At the other end, Jason Gillespie, Glenn McGrath and Michael Kasprowicz bowled a consistent dry line wide of off-stump. It was an approach that frustrated the Indian batsmen into error.

While Mitch Marsh has a 19-Test career batting average of 23.2, his ten innings in Asia have produced an average of 32.7.

It is a fair return when compared to David Warner (33.2 in 18 innings) and Usman Khawaja (19.2 in seven innings). He is a good fit for this series at number six.

Number 2: Concentrate in the field

In the 3-0 loss in Sri Lanka, Australia’s fielding was well below par.

Several should straight forward catches were grassed. That can simply not happen in this series.

Players like Virat Kohli and Cheteshwar Pujara are renowned for batting for long periods – Kohli has made a double century in each of his last four series. Giving lives to players of that ilk will be fraught with danger.

Concentration in the field will be vital, something that is not made easy in the heat and humidity of the sub-continent.

Chances will likely come infrequently and they must be taken when they are.

The ground fielding must also be sharp. All bowlers like to work on the one batsman in order to implement a pre-determined plan.

Number 3: Matthew Wade must start the series well

Just as the fieldsmen must be on song, so do does the ‘keeper, perhaps even more so in Indian conditions.

Matthew Wade will be perhaps the most heavily scrutinised member of the squad.

There has long been a question mark over his ability keeping to spin. It is imperative that Wade is up to the task in the early stages of the series. He needs to build confidence.

The first two Tests are played back-to-work. If he struggles early it will cause real issues.

While Peter Handscomb is effectively the reserve wicket-keeper, Smith and the selectors will not be wanting him to take up the gloves.

As a nascent batsman at Test level they will not want his workload doubled by having to keep.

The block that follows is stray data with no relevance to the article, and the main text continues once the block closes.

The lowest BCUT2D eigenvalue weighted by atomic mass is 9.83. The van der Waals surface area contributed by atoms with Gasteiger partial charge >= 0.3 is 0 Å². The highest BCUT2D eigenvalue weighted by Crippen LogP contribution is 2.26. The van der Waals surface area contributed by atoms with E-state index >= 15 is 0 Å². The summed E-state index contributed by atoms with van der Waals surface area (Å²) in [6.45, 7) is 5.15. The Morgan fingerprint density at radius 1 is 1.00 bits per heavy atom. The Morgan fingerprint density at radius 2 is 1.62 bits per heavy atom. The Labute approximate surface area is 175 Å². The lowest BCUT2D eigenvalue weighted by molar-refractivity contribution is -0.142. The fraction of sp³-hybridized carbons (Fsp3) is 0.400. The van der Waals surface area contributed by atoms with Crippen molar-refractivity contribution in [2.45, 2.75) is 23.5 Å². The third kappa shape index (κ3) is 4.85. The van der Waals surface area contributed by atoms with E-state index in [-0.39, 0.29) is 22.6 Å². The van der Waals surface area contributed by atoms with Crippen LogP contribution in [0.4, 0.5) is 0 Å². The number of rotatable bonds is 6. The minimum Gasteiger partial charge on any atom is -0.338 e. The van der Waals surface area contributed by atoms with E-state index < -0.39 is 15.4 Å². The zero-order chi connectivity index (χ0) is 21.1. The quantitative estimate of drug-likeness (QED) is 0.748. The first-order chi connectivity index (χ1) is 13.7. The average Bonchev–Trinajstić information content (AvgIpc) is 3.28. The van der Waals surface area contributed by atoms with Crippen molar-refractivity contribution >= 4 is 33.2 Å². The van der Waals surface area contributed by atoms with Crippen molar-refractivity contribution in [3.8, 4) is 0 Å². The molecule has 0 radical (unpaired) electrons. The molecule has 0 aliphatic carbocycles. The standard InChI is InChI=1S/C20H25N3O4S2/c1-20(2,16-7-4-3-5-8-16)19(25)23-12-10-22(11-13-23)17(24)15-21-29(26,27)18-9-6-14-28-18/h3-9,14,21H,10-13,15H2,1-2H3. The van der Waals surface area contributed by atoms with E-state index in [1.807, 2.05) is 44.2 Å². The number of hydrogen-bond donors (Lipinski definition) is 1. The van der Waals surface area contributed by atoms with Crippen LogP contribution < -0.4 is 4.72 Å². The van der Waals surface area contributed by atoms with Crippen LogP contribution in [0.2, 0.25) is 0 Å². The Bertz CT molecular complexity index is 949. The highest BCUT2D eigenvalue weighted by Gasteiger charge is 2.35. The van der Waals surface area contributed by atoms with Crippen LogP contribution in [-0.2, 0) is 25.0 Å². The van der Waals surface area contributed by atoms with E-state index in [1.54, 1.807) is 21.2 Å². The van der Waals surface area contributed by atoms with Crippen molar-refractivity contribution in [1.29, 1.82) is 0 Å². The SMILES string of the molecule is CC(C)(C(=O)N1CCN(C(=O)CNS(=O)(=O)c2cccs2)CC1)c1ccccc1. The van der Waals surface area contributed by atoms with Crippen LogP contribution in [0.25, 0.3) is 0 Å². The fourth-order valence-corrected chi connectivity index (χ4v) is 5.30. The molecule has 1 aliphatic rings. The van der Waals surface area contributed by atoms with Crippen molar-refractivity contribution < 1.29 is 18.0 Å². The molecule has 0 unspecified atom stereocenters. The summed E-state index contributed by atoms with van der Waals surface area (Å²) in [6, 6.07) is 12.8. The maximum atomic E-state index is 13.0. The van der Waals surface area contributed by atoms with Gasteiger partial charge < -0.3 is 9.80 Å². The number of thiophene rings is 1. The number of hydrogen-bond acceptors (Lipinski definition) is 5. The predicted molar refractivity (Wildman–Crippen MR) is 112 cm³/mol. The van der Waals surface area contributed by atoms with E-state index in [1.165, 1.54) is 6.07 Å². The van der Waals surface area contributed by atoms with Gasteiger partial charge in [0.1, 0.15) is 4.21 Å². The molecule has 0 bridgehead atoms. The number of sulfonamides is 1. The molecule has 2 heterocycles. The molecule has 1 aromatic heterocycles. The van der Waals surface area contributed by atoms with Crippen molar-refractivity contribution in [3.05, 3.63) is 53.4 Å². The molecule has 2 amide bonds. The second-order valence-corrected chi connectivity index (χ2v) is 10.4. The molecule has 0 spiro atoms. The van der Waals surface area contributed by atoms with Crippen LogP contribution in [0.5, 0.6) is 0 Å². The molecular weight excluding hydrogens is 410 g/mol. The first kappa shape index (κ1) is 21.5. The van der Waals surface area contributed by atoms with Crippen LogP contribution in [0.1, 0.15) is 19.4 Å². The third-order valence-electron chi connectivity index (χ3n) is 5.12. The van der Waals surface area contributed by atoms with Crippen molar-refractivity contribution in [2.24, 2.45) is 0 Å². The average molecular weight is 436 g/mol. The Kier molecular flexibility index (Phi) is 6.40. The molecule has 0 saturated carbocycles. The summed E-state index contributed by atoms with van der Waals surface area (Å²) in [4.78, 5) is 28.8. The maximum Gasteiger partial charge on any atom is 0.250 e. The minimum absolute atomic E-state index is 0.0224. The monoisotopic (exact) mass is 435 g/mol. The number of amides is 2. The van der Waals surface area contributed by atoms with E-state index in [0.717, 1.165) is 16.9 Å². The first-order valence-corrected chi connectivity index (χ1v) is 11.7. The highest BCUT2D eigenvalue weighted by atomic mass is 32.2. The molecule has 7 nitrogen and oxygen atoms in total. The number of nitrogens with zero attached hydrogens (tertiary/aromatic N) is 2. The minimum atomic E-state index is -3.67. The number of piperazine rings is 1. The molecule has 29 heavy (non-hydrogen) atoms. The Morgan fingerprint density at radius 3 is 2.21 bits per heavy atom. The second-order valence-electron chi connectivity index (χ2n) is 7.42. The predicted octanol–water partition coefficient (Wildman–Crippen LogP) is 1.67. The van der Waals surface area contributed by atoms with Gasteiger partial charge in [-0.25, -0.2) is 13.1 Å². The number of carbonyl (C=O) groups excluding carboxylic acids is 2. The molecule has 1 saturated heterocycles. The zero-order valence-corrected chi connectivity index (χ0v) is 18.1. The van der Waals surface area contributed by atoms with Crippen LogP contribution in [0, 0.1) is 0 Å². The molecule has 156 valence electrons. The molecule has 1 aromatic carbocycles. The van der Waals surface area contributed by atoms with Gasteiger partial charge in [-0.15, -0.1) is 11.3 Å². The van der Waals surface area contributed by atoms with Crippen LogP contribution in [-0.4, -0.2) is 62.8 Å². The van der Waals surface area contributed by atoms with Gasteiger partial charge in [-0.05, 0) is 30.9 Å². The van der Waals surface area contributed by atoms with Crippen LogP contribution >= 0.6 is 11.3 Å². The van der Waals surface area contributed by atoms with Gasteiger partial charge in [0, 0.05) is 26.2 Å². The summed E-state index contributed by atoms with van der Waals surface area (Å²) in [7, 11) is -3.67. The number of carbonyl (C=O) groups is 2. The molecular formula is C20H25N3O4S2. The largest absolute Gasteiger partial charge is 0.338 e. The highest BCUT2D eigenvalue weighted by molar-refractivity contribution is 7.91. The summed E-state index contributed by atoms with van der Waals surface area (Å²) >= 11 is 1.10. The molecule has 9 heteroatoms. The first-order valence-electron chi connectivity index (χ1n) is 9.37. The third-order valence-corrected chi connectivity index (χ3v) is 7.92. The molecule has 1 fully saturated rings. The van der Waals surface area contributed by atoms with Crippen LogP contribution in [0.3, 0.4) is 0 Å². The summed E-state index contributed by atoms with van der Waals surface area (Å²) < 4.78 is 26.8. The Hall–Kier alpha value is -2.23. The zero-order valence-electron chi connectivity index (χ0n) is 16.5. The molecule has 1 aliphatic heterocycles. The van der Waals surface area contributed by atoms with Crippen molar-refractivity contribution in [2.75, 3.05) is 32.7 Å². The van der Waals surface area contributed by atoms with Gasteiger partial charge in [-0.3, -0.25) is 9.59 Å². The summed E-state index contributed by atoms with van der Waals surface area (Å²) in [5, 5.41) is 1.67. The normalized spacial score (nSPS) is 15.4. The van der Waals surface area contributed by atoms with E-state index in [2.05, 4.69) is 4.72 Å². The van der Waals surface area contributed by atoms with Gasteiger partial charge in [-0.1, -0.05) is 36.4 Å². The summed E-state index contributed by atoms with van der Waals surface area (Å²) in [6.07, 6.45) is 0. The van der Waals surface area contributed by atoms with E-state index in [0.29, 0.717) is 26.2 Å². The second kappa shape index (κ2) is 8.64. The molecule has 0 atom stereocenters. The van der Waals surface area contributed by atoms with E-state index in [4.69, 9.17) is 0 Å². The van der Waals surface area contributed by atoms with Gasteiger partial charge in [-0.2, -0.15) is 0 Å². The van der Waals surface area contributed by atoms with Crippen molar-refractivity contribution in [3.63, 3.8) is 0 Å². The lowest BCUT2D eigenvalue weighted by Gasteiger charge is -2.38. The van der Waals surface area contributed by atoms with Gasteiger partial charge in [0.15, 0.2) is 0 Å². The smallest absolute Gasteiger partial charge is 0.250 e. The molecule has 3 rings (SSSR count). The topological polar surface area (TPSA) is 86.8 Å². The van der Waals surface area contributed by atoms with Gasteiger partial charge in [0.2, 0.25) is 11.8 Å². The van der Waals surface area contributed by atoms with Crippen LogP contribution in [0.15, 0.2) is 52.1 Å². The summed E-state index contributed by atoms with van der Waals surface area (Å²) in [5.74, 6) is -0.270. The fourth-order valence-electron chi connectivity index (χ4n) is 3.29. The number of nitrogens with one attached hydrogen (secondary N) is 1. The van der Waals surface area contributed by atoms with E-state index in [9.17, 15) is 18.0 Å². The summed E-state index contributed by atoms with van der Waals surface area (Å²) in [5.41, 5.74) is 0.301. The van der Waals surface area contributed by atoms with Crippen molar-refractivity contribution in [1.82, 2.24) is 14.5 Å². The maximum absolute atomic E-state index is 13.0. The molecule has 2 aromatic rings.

He is also a very fine short leg fieldsman, and in India, that is a crucial position.

Number 4: Make the game the primary focus

Modern Indian cricket teams are very different from those of yesteryear. For decades, India played a meek brand of cricket. They were often subservient to their opponent.

Their outlook on the field was almost an extension of their life off it. Many Indians carried what was akin to an inferiority complex as a result of their colonial history.

They were timid on the field and would often disintegrate under verbal assault from the opposition.

Modern day Indian teams are a different beast. They give as good as they get, and some like Kohli, thrive on verbal confrontations.

Australia needs to make the game their focus and not get drawn into verbal stoushes.

Number 5: Successfully marry patience and aggression

In a place like India, facing the likes of Ravichandran Ashwin and Ravindra Jadeja it is often just a matter of time before they have their man.

Patience at the crease is important but allied to that there must be aggression.

India’s spinners will be all over the batsmen and being becalmed at the crease is something the tourists cannot let happen.

They have to rotate the strike regularly, especially when left and right-handers are at the crease.

The threat posed by Ashwin and Jadeja will escalate if they are permitted to bowl to the same batsman for long periods of time.

First published on The Roar – theroar.com.au – on 23 February 2017, soliciting 108 comments